Two weeks into the season, the hottest hot seats in the NFL belong to Buffalo's Rex Ryan, Jacksonville's Gus Bradley, Indianapolis' Chuck Pagano and Washington's Jay Gruden.
Their teams have started 0-2 and, while that in itself does not rule out the possibility of a rally to a playoff run, it does assure a steep uphill climb over the remaining 14 games. Historically, only about one in 10 teams that start 0-2 make it to the playoffs.
What makes the 0-2 records noteworthy for this quartet of teams, is the little matter of expectations. All four were alleged playoff contenders. And because of that, those four coaches suddenly bear the most scrutiny in the league.
Taking them one at a time:
1. Rex Ryan
Buffalo was 8-8 a year ago, Ryan's first as the Bills' coach, and led the league in rushing yardage. This season, only the Bears and Rams gained fewer yards than the Bills in the first two weeks. Of course, Ryan is supposed to be a defensive wizard, and Buffalo gave up 37 points in its first home game.
Terry Pegula, the Buffalo owner, is relatively new to the NFL, so his patience level is not known. But with Arizona and New England on the schedule the next two weeks, we may get to find out.
2. Gus Bradley
The Jaguars have an early bye week coming up after the next two games, against Baltimore and Indianapolis (in London), and if they lose two more to drop to 0-4, that could be time for a change.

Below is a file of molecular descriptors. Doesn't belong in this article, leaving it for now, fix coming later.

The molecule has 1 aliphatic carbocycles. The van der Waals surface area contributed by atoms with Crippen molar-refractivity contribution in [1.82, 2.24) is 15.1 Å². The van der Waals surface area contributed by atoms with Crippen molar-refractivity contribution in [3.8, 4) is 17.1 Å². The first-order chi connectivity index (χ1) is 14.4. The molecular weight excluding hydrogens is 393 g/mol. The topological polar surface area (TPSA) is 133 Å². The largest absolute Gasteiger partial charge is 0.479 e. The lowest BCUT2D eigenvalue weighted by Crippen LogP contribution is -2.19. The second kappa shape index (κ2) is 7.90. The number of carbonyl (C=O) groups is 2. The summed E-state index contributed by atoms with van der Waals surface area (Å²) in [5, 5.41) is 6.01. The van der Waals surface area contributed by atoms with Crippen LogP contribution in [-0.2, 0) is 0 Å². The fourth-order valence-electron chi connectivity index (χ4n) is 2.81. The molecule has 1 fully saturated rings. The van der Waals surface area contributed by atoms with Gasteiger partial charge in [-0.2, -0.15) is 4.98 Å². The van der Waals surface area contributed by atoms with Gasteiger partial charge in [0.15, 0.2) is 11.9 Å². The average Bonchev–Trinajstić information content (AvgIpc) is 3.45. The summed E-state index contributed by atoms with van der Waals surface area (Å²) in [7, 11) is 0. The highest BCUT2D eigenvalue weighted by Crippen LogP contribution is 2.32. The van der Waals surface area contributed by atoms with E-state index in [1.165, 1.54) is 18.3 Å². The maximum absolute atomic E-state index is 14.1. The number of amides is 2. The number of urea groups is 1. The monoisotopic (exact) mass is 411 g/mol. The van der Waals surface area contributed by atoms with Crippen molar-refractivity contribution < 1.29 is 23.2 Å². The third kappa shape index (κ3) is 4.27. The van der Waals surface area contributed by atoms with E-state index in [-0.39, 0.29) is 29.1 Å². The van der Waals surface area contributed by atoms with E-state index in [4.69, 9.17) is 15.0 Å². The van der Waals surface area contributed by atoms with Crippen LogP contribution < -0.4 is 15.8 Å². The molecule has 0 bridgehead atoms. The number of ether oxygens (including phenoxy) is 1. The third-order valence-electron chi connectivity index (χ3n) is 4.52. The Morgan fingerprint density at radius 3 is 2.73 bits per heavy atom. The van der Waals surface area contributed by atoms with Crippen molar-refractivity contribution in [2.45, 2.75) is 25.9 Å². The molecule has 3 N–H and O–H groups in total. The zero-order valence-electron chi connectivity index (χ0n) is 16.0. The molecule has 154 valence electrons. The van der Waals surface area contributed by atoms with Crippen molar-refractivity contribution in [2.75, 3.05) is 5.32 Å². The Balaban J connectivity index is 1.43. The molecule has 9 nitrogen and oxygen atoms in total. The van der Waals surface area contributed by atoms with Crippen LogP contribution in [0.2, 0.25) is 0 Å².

One especially troubling aspect of the San Diego carnage - the Jaguars trailed, 35-0, after three quarters - was that only eight running plays were called the entire game and even though the offense was pass-heavy, the best receiver, Allen Robinson, was hardly targeted. Both the slow start and the strategy falls on the coaches.
3. Chuck Pagano
Last week, the Colts were in the game against the Broncos until the end, so that one can be excused. But the season-opening defeat against Detroit really had to sting. Luck played well but the defense was awful, and even after he rallied the Colts to a lead in the final minute of the game, Indy allowed Matthew Stafford to complete three straight passes for 50 yards to set up a winning field goal.
Owner Jim Irsay has no real track record for firing coaches ever since the Colts reached respectability. Pagano is only the team's third full-time coach since 2002. And the Colts have a chance to get healthy with their next three games against the Chargers, Jaguars and Bears.
4. Jay Gruden
Washington wanted to see more from quarterback Kirk Cousins, which is why the Redskins did not give him a long-term contract. He's on a prove-it deal for this year and the results after two games are not encouraging. Cousins' teammates are grumbling about his play, with reason; he's the league's 30th-ranked passer, leads the NFL in endzone interceptions, has missed open receivers and struggled even while not under pressure from the defense. Meanwhile, the Redskins rank 27th in the NFL on defense after two games.
It's worth noting that no Redskins' coach since Joe Gibbs retired after the 1992 season has had a cumulative winning record - Gruden did go 9-7 last season -- and that includes Gibbs himself the second time around. The one constant in that time has been Dan Snyder, the owner.
The NFL, as its wont, loves to put out statistics designed to encourage fans. This week the league pointed out that, since 1990, there were 26 teams that started 0-2 and made the playoffs, an average of one a year. Left unsaid was that there have been a lot more teams starting 0-2 and not making the playoffs.
--Ira Miller is an award-winning sportswriter who has covered the National Football League for more than five decades and is a member of the Pro Football Hall of Fame Selection Committee. He is a national columnist for The Sports Xchange.